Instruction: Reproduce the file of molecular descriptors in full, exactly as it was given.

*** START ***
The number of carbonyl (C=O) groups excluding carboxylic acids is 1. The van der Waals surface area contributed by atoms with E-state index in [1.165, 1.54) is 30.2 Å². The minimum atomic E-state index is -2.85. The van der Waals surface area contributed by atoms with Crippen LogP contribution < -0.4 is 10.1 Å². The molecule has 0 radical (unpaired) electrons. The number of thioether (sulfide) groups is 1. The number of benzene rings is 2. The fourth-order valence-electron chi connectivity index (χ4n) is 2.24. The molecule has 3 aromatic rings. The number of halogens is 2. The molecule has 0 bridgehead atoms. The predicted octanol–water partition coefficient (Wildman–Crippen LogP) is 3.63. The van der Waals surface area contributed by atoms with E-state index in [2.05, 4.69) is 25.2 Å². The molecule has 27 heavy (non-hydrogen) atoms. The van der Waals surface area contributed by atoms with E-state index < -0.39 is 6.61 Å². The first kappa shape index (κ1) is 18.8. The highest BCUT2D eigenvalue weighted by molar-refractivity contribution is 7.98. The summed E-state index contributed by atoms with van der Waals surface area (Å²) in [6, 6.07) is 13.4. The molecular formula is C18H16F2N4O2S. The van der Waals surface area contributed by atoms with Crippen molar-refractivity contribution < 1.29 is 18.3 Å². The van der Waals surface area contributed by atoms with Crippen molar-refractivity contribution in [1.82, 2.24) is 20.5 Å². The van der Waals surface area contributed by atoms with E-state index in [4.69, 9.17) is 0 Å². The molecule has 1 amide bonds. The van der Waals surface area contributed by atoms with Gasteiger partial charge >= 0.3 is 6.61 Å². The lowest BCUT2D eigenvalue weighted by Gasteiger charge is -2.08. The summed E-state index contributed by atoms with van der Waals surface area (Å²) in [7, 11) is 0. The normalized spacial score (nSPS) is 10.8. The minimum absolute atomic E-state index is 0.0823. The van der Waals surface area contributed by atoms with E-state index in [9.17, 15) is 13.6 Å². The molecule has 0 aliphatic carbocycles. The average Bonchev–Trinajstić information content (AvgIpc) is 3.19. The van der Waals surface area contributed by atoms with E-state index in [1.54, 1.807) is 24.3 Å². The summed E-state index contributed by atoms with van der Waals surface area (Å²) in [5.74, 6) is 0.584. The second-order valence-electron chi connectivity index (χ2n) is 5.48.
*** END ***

The number of carbonyl (C=O) groups excluding carboxylic acids is 1. The van der Waals surface area contributed by atoms with E-state index in [1.165, 1.54) is 30.2 Å². The minimum atomic E-state index is -2.85. The van der Waals surface area contributed by atoms with Crippen LogP contribution < -0.4 is 10.1 Å². The molecule has 0 radical (unpaired) electrons. The number of thioether (sulfide) groups is 1. The number of benzene rings is 2. The fourth-order valence-electron chi connectivity index (χ4n) is 2.24. The molecule has 3 aromatic rings. The number of halogens is 2. The molecule has 0 bridgehead atoms. The predicted octanol–water partition coefficient (Wildman–Crippen LogP) is 3.63. The van der Waals surface area contributed by atoms with E-state index in [2.05, 4.69) is 25.2 Å². The molecule has 27 heavy (non-hydrogen) atoms. The van der Waals surface area contributed by atoms with E-state index < -0.39 is 6.61 Å². The first kappa shape index (κ1) is 18.8. The highest BCUT2D eigenvalue weighted by molar-refractivity contribution is 7.98. The summed E-state index contributed by atoms with van der Waals surface area (Å²) in [6, 6.07) is 13.4. The molecular formula is C18H16F2N4O2S. The van der Waals surface area contributed by atoms with Crippen molar-refractivity contribution < 1.29 is 18.3 Å². The van der Waals surface area contributed by atoms with Crippen molar-refractivity contribution in [1.82, 2.24) is 20.5 Å². The van der Waals surface area contributed by atoms with E-state index in [4.69, 9.17) is 0 Å². The molecule has 1 amide bonds. The van der Waals surface area contributed by atoms with Gasteiger partial charge >= 0.3 is 6.61 Å². The lowest BCUT2D eigenvalue weighted by Gasteiger charge is -2.08. The summed E-state index contributed by atoms with van der Waals surface area (Å²) in [7, 11) is 0. The normalized spacial score (nSPS) is 10.8. The minimum absolute atomic E-state index is 0.0823. The van der Waals surface area contributed by atoms with E-state index in [9.17, 15) is 13.6 Å². The molecule has 0 aliphatic carbocycles. The average Bonchev–Trinajstić information content (AvgIpc) is 3.19. The van der Waals surface area contributed by atoms with E-state index in [1.54, 1.807) is 24.3 Å². The summed E-state index contributed by atoms with van der Waals surface area (Å²) in [5.74, 6) is 0.584. The second-order valence-electron chi connectivity index (χ2n) is 5.48.